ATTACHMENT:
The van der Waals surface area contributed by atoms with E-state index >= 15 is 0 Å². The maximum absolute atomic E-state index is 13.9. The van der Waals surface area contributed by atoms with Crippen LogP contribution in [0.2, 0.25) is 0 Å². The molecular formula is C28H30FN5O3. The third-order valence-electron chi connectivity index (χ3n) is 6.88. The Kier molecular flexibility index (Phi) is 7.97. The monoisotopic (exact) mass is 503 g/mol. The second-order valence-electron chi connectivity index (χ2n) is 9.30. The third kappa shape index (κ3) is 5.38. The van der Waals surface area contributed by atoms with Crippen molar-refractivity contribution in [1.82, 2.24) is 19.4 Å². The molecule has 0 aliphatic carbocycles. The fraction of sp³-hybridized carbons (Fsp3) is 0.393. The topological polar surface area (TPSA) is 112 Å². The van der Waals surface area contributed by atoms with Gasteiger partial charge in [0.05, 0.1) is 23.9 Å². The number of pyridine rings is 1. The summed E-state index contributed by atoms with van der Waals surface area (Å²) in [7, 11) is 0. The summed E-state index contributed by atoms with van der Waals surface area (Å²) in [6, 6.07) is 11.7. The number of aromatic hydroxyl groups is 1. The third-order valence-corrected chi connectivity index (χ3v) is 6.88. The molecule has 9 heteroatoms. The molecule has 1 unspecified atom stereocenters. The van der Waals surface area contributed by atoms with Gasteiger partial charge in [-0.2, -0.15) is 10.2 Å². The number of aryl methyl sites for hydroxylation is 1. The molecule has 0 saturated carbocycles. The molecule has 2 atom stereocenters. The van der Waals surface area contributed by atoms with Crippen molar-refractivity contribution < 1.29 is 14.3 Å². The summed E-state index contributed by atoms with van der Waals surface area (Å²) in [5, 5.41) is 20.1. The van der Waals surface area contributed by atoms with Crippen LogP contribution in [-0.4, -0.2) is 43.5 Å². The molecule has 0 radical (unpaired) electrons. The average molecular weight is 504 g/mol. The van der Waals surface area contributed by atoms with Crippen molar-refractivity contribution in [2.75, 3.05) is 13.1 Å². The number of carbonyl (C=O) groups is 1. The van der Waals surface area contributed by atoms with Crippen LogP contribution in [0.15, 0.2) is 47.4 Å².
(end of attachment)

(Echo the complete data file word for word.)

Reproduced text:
The van der Waals surface area contributed by atoms with E-state index >= 15 is 0 Å². The maximum absolute atomic E-state index is 13.9. The van der Waals surface area contributed by atoms with Crippen LogP contribution in [0.2, 0.25) is 0 Å². The molecular formula is C28H30FN5O3. The third-order valence-electron chi connectivity index (χ3n) is 6.88. The Kier molecular flexibility index (Phi) is 7.97. The monoisotopic (exact) mass is 503 g/mol. The second-order valence-electron chi connectivity index (χ2n) is 9.30. The third kappa shape index (κ3) is 5.38. The van der Waals surface area contributed by atoms with Crippen molar-refractivity contribution in [1.82, 2.24) is 19.4 Å². The molecule has 0 aliphatic carbocycles. The fraction of sp³-hybridized carbons (Fsp3) is 0.393. The topological polar surface area (TPSA) is 112 Å². The van der Waals surface area contributed by atoms with Gasteiger partial charge in [0.05, 0.1) is 23.9 Å². The number of pyridine rings is 1. The summed E-state index contributed by atoms with van der Waals surface area (Å²) in [7, 11) is 0. The summed E-state index contributed by atoms with van der Waals surface area (Å²) in [6, 6.07) is 11.7. The number of aromatic hydroxyl groups is 1. The third-order valence-corrected chi connectivity index (χ3v) is 6.88. The molecule has 9 heteroatoms. The molecule has 1 unspecified atom stereocenters. The van der Waals surface area contributed by atoms with Gasteiger partial charge in [-0.2, -0.15) is 10.2 Å². The number of aryl methyl sites for hydroxylation is 1. The molecule has 0 saturated carbocycles. The molecule has 2 atom stereocenters. The van der Waals surface area contributed by atoms with Crippen molar-refractivity contribution < 1.29 is 14.3 Å². The summed E-state index contributed by atoms with van der Waals surface area (Å²) in [5, 5.41) is 20.1. The van der Waals surface area contributed by atoms with Crippen LogP contribution in [-0.4, -0.2) is 43.5 Å². The molecule has 0 radical (unpaired) electrons. The average molecular weight is 504 g/mol. The van der Waals surface area contributed by atoms with Crippen molar-refractivity contribution in [2.75, 3.05) is 13.1 Å². The number of carbonyl (C=O) groups is 1. The van der Waals surface area contributed by atoms with Crippen LogP contribution in [0.15, 0.2) is 47.4 Å².